Do you have to look back in order to move forward? Or can you move forward based on what your own interpretation of what great is? Those questions have probably been around as long as art has existed. Probably since the first time some dude scribbled some stuff on a cave wall...



Feb 15, 2013 at 06:01 PM
maxwell1295
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p.1 #9 · Are the "Greats" Still Relevant?


joelconner wrote:
speaking of which...

http://www.youtube.com/watch?v=2o2nBhQ67Zc


She was the first person I thought of when I read Chuck's post. What were her influences? Was she influenced at all? To what extent?



Feb 15, 2013 at 06:07 PM
Eyeball
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p.1 #10 · Are the "Greats" Still Relevant?


Interesting questions, Chuck, but I think you missed a step in the logical sequence of your question. Your post sort of has the implication that when Cartier-Bresson, Erwitt, and the like were in their heydays, wedding photographers of that time were echoing their work in their wedding photography. Is that really true?

My memories of wedding pics from the 50s/60s are mainly posed group shots, cake-cutting shots, and leaving-the-church-in-the-toilet-papered-car shots. I don't remember seeing many moody, "decisive moment" shots.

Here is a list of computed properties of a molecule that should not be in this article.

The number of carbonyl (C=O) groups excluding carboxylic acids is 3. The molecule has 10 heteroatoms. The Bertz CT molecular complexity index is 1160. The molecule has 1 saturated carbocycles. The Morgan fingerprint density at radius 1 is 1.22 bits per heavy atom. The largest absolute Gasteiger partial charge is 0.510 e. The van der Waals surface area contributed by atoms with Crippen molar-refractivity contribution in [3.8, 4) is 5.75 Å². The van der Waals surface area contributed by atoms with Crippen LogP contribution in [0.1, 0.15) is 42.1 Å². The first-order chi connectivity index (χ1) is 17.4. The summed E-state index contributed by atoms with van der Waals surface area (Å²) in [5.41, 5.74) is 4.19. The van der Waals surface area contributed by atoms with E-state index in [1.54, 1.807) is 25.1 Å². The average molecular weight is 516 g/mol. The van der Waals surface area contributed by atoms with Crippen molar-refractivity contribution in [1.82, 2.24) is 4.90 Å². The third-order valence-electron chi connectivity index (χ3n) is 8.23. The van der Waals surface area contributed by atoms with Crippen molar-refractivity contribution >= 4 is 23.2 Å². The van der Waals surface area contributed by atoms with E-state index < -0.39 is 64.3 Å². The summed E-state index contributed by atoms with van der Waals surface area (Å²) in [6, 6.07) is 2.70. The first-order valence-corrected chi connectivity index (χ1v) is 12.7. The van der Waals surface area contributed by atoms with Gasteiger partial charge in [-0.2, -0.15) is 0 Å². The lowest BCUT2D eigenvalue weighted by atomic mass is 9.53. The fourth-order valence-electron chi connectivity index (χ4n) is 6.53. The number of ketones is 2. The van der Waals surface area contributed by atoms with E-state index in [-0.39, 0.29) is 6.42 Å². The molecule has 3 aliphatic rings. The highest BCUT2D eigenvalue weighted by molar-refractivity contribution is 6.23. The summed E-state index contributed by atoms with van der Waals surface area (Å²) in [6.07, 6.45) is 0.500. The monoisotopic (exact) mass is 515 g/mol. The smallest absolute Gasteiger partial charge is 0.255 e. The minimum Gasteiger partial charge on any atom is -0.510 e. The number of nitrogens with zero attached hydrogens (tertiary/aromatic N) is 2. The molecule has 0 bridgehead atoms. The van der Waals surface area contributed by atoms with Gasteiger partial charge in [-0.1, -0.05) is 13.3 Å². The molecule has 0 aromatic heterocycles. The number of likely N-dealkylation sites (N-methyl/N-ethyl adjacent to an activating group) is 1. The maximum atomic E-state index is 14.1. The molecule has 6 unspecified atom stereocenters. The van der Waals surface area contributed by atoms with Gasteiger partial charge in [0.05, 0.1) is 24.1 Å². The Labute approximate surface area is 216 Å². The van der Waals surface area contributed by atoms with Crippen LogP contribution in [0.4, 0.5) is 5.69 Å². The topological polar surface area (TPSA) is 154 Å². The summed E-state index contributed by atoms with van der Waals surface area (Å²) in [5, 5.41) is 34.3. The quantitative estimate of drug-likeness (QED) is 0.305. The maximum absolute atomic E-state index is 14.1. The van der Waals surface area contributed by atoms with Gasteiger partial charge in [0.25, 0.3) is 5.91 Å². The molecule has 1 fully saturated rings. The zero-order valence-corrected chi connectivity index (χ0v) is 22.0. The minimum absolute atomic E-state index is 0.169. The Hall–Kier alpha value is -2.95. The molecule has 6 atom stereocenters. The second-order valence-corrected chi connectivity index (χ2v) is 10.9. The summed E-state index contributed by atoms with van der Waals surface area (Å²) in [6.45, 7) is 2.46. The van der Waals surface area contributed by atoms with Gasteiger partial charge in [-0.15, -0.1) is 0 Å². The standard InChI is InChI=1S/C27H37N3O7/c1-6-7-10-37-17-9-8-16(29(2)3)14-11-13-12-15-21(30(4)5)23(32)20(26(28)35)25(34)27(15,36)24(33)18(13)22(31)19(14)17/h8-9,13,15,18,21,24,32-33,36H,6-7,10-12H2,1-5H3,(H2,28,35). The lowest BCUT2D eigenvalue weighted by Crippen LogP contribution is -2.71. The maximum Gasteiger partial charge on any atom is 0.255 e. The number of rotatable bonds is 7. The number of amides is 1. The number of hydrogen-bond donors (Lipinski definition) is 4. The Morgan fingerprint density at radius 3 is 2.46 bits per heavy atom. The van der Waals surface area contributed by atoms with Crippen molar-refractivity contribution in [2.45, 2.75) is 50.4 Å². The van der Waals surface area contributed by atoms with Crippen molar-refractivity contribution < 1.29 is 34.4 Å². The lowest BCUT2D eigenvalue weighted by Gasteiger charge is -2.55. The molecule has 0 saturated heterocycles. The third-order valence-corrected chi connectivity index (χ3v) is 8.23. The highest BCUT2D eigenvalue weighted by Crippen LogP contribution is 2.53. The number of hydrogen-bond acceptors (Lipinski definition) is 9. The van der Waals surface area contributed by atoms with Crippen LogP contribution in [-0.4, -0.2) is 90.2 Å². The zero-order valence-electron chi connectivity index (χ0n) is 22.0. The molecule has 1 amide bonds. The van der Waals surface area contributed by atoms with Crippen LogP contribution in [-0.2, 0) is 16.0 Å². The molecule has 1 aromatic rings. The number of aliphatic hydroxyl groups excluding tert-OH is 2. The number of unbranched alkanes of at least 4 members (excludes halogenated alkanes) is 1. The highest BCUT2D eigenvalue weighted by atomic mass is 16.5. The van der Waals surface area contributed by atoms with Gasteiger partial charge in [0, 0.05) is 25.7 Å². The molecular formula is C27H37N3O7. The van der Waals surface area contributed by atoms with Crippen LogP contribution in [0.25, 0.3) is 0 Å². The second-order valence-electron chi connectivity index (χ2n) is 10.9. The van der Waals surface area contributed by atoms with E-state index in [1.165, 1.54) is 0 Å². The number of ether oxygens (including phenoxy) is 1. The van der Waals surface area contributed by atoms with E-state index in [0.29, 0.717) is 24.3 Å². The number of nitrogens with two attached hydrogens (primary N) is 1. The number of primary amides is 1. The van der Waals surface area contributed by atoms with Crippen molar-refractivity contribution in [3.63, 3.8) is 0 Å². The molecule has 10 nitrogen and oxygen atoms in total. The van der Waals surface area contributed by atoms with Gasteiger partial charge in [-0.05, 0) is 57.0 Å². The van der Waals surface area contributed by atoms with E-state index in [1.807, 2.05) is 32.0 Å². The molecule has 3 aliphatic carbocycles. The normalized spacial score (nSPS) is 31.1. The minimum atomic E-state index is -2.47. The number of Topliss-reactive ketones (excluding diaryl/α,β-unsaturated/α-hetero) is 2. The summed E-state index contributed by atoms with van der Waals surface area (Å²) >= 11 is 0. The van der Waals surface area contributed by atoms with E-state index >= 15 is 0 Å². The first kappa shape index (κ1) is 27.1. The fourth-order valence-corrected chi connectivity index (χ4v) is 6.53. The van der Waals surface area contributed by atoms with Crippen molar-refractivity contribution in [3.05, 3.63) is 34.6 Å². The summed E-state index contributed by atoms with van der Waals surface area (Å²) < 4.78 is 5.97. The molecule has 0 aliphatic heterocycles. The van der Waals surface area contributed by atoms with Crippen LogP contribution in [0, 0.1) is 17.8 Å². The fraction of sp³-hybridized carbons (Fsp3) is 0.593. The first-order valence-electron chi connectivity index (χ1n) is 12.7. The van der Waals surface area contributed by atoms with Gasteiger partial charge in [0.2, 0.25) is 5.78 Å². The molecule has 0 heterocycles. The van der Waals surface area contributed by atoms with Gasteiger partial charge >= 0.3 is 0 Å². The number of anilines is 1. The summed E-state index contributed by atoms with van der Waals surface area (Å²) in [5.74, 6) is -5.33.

I could be wrong. If anyone has some examples or links for wedding photographers of the time that reflect those styles, I would like enjoy seeing them.

That said, I am totally in favor of studying the "masters". But I think one of the positive things about the wedding photography industry today is the variety of styles and approaches that are available to clients. If clients want a journalistic/moment style, there are folks like you and Evan. If clients want bright and fun, there are folks like Hassas. If people want old-school film, there are folks that do that. If people want a touchy-feely experience there are photographers that cater to that.

The style/approach that the photographer decides to pursue may influence what sources they look to for learning and inspiration. And vice-versa.



Feb 15, 2013 at 06:26 PM
 

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friscoron
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p.1 #11 · Are the "Greats" Still Relevant?


Your points are well-taken, Eyeball. My whole position on this is that things have changed so much, not that there are not gallery artists out there perhaps trying to replicate the works of HCB and others, but they are few and far between, and probably not financially viable.

The masters have their place. They are the foundation of where we are today. Their history remains important, but what most of us do is radically different than what they did back then. Your points about wedding photography are good examples of how things have changed.



Feb 15, 2013 at 07:02 PM
SloPhoto
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p.1 #12 · Are the "Greats" Still Relevant?


joelconner wrote:
speaking of which...

http://www.youtube.com/watch?v=2o2nBhQ67Zc



Thanks for posting that. Somehow I had never seen her work.



Feb 15, 2013 at 07:04 PM